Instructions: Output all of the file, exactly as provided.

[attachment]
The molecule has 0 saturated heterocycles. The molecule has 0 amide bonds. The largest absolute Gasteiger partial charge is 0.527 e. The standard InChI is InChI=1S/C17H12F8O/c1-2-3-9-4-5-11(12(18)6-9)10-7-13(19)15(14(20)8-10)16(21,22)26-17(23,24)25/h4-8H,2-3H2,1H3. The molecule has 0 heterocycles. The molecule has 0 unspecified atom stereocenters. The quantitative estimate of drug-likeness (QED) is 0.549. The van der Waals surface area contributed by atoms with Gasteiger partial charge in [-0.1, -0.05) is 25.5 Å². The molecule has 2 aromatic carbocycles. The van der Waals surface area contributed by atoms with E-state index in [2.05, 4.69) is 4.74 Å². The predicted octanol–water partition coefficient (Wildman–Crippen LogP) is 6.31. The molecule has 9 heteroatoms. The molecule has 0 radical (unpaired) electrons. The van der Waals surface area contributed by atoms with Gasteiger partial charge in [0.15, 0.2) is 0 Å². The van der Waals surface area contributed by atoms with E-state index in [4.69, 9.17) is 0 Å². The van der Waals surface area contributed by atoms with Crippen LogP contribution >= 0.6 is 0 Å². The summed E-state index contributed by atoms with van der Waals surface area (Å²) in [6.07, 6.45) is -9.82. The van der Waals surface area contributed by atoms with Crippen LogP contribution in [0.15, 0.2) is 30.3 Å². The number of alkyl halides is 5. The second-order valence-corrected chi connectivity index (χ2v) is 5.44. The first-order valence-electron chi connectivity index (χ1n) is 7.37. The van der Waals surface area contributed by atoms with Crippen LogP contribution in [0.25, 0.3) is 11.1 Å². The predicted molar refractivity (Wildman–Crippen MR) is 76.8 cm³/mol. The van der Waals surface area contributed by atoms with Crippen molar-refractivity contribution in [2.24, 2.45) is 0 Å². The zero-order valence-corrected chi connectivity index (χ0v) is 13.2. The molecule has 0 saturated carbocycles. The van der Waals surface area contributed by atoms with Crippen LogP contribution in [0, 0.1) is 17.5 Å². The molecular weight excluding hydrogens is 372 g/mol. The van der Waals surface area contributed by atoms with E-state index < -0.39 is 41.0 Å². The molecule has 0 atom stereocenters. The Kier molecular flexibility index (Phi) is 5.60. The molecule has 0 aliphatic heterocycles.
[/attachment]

The molecule has 0 saturated heterocycles. The molecule has 0 amide bonds. The largest absolute Gasteiger partial charge is 0.527 e. The standard InChI is InChI=1S/C17H12F8O/c1-2-3-9-4-5-11(12(18)6-9)10-7-13(19)15(14(20)8-10)16(21,22)26-17(23,24)25/h4-8H,2-3H2,1H3. The molecule has 0 heterocycles. The molecule has 0 unspecified atom stereocenters. The quantitative estimate of drug-likeness (QED) is 0.549. The van der Waals surface area contributed by atoms with Gasteiger partial charge in [-0.1, -0.05) is 25.5 Å². The molecule has 2 aromatic carbocycles. The van der Waals surface area contributed by atoms with E-state index in [2.05, 4.69) is 4.74 Å². The predicted octanol–water partition coefficient (Wildman–Crippen LogP) is 6.31. The molecule has 9 heteroatoms. The molecule has 0 radical (unpaired) electrons. The van der Waals surface area contributed by atoms with Gasteiger partial charge in [0.15, 0.2) is 0 Å². The van der Waals surface area contributed by atoms with E-state index in [4.69, 9.17) is 0 Å². The van der Waals surface area contributed by atoms with Crippen LogP contribution >= 0.6 is 0 Å². The summed E-state index contributed by atoms with van der Waals surface area (Å²) in [6.07, 6.45) is -9.82. The van der Waals surface area contributed by atoms with Crippen LogP contribution in [0.15, 0.2) is 30.3 Å². The number of alkyl halides is 5. The second-order valence-corrected chi connectivity index (χ2v) is 5.44. The first-order valence-electron chi connectivity index (χ1n) is 7.37. The van der Waals surface area contributed by atoms with Crippen LogP contribution in [0.25, 0.3) is 11.1 Å². The predicted molar refractivity (Wildman–Crippen MR) is 76.8 cm³/mol. The van der Waals surface area contributed by atoms with Crippen molar-refractivity contribution in [2.24, 2.45) is 0 Å². The zero-order valence-corrected chi connectivity index (χ0v) is 13.2. The molecule has 0 saturated carbocycles. The van der Waals surface area contributed by atoms with Crippen LogP contribution in [0, 0.1) is 17.5 Å². The molecular weight excluding hydrogens is 372 g/mol. The van der Waals surface area contributed by atoms with E-state index < -0.39 is 41.0 Å². The molecule has 0 atom stereocenters. The Kier molecular flexibility index (Phi) is 5.60. The molecule has 0 aliphatic heterocycles.